Deputy Governor of the Bank of Spain, Fernando Restoy, followed by the secretary of state for the economy, Fernando Jiménez Latorre. EFE
Spanish banks need up to 59.3 billion euros to recapitalise, according to an independent report on the sector published last Friday.
The ‘stress test’ audit, carried out by consultancy firm Oliver Wyman, paves the way for the government to request rescue loans for the beleaguered banking industry that Europe finance ministers have agreed to extend.
The figure produced by the study was significantly lower than the potential 100 billion euros that Madrid had negotiated in June with eurozone officials.
Half of the 14 banks do not require any rescue funds, the report concludes. Santander, BBVA and La Caixa, Spain’s three largest financial institutions are amongst them.
The audit was prompted by the Spanish government’s nationalisation of the crippled lender Bankia in May and indications that several others were also on the verge of collapse.
At a press conference to present the organisation’s findings, the secretary of state for the economy, Fernando Jiménez Latorre told reporters it is likely that Spain would soon request just 40 billion euros (of the 100 billion on offer) and that this should send a signal to investors that Spain’s banking industry is on the brink of a recovery.
“With this process, capitalisation and restructuring needs will all be met,” he said.
“All doubts about the strength of the [banking] system should be dispelled. The bulk of it is solid, and the problems are now well-identified.”
Similarly, both the European Commission and the European Central Bank have issued statements supporting Oliver Wyman’s conclusions. The former comments: “This is a major step towards strengthening the viability of the Spanish banking sector.”
Despite officials in Madrid and Brussels, and crucially Berlin, backing the findings, many analysts and investors have been left unconvinced by the audit.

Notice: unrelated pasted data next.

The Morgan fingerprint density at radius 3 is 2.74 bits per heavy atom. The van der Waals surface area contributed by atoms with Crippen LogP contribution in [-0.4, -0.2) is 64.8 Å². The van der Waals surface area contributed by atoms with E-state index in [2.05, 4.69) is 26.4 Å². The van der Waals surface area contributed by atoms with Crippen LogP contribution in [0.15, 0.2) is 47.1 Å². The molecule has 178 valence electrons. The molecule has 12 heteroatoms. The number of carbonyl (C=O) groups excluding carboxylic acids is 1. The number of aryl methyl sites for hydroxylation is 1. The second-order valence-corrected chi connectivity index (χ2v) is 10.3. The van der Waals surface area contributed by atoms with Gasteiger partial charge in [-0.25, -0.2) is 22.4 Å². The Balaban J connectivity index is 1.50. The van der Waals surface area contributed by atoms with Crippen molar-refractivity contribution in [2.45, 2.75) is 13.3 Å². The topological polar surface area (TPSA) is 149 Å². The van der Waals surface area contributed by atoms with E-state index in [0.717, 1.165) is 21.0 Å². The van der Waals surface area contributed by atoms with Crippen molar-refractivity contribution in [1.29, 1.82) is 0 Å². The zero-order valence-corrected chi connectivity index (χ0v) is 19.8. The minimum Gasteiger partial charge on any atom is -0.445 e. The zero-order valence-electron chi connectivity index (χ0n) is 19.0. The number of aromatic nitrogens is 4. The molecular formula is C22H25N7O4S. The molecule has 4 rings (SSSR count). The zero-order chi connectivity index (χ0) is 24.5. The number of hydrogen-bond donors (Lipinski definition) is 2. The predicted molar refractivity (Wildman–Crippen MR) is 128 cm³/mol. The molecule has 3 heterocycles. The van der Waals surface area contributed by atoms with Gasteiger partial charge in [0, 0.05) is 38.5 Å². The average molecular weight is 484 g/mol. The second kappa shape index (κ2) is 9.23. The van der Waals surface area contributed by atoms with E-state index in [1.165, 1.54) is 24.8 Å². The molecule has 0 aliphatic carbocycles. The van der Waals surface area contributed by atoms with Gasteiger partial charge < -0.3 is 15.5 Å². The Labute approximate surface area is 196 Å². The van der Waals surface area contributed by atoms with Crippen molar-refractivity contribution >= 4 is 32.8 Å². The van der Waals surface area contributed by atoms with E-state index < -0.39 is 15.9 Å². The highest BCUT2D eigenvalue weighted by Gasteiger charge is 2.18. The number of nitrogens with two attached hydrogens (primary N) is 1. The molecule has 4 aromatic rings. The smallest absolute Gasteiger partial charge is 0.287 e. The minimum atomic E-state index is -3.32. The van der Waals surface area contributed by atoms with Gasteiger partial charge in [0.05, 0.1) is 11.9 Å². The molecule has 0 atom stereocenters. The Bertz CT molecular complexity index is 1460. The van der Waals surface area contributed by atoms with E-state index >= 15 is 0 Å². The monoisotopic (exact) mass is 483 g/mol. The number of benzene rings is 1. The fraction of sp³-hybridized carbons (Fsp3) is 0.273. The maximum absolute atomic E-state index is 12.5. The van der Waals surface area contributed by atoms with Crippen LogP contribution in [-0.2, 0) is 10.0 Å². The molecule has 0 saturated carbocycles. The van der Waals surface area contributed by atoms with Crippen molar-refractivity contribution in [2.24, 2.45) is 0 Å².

Moody’s, the hugely influential bond credit ratings agency, says that Spanish banks need almost double the amount suggested in the Oliver Wyman report. “The amounts published by Spain are below what we estimate are needed for Spanish banks to maintain stability,” says a Moody’s spokesman.
Whilst Daragh Quinn, a Madrid-based Spanish banks analyst at Nomura, a major global investment bank, tells this newspaper: “They’ve gone to all this effort but what they have come up with is unlikely to change the opinions people formed in June.
“Most analysts agreed some time ago that 60 billion euros is not enough to alter investors’ view of the Spanish banking sector.”
Many powerful media organisations, and their in-house commentators, have also slammed the audit’s results.
The Wall Street Journal claims that “guessing at banks’ losses without using market information is a kind of palmistry”; whilst the Financial Times’ investment editor, James Mackintosh, comments: “If Europe rallies round, Spain can avoid financial collapse. But investors should not put their faith in the stress tests.”
The International Financing Review went further on Tuesday and led with the headline: “Don’t believe the OW results: Spain’s banks are screwed.”
Indeed, even before the report was published some took to social media sites to question its validity.
Hours before the findings were released, Faisal Islam, the economics editor for Channel 4 News, posted on Twitter: “World is waiting on Oliver Wyman assessment of solvency of Spain banks. In 2007 bankrupt AngloIrish was crowned best bank in the world by...”